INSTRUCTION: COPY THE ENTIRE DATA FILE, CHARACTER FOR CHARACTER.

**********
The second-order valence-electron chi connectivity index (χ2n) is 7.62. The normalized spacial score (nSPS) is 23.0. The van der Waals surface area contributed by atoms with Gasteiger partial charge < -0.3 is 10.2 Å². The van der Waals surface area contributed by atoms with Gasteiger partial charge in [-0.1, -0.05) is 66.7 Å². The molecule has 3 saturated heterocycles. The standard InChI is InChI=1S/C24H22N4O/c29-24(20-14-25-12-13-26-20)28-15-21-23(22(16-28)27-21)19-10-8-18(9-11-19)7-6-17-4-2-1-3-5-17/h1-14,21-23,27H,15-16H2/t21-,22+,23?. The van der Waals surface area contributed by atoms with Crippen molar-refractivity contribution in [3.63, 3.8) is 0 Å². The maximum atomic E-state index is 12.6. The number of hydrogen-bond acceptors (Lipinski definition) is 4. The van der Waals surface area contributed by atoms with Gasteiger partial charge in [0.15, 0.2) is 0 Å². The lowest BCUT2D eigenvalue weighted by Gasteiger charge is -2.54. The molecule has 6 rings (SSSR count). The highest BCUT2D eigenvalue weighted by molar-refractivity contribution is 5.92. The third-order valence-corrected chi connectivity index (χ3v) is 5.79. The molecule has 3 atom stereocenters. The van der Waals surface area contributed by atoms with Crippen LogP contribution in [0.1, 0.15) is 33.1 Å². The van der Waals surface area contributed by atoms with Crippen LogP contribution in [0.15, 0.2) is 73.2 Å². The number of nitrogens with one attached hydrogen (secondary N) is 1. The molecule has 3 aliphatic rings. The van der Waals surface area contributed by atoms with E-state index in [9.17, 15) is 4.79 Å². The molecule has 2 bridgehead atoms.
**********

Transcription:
The second-order valence-electron chi connectivity index (χ2n) is 7.62. The normalized spacial score (nSPS) is 23.0. The van der Waals surface area contributed by atoms with Gasteiger partial charge < -0.3 is 10.2 Å². The van der Waals surface area contributed by atoms with Gasteiger partial charge in [-0.1, -0.05) is 66.7 Å². The molecule has 3 saturated heterocycles. The standard InChI is InChI=1S/C24H22N4O/c29-24(20-14-25-12-13-26-20)28-15-21-23(22(16-28)27-21)19-10-8-18(9-11-19)7-6-17-4-2-1-3-5-17/h1-14,21-23,27H,15-16H2/t21-,22+,23?. The van der Waals surface area contributed by atoms with Crippen molar-refractivity contribution in [3.63, 3.8) is 0 Å². The maximum atomic E-state index is 12.6. The number of hydrogen-bond acceptors (Lipinski definition) is 4. The van der Waals surface area contributed by atoms with Gasteiger partial charge in [0.15, 0.2) is 0 Å². The lowest BCUT2D eigenvalue weighted by Gasteiger charge is -2.54. The molecule has 6 rings (SSSR count). The highest BCUT2D eigenvalue weighted by molar-refractivity contribution is 5.92. The third-order valence-corrected chi connectivity index (χ3v) is 5.79. The molecule has 3 atom stereocenters. The van der Waals surface area contributed by atoms with Crippen LogP contribution in [0.1, 0.15) is 33.1 Å². The van der Waals surface area contributed by atoms with Crippen LogP contribution in [0.15, 0.2) is 73.2 Å². The number of nitrogens with one attached hydrogen (secondary N) is 1. The molecule has 3 aliphatic rings. The van der Waals surface area contributed by atoms with E-state index in [9.17, 15) is 4.79 Å². The molecule has 2 bridgehead atoms.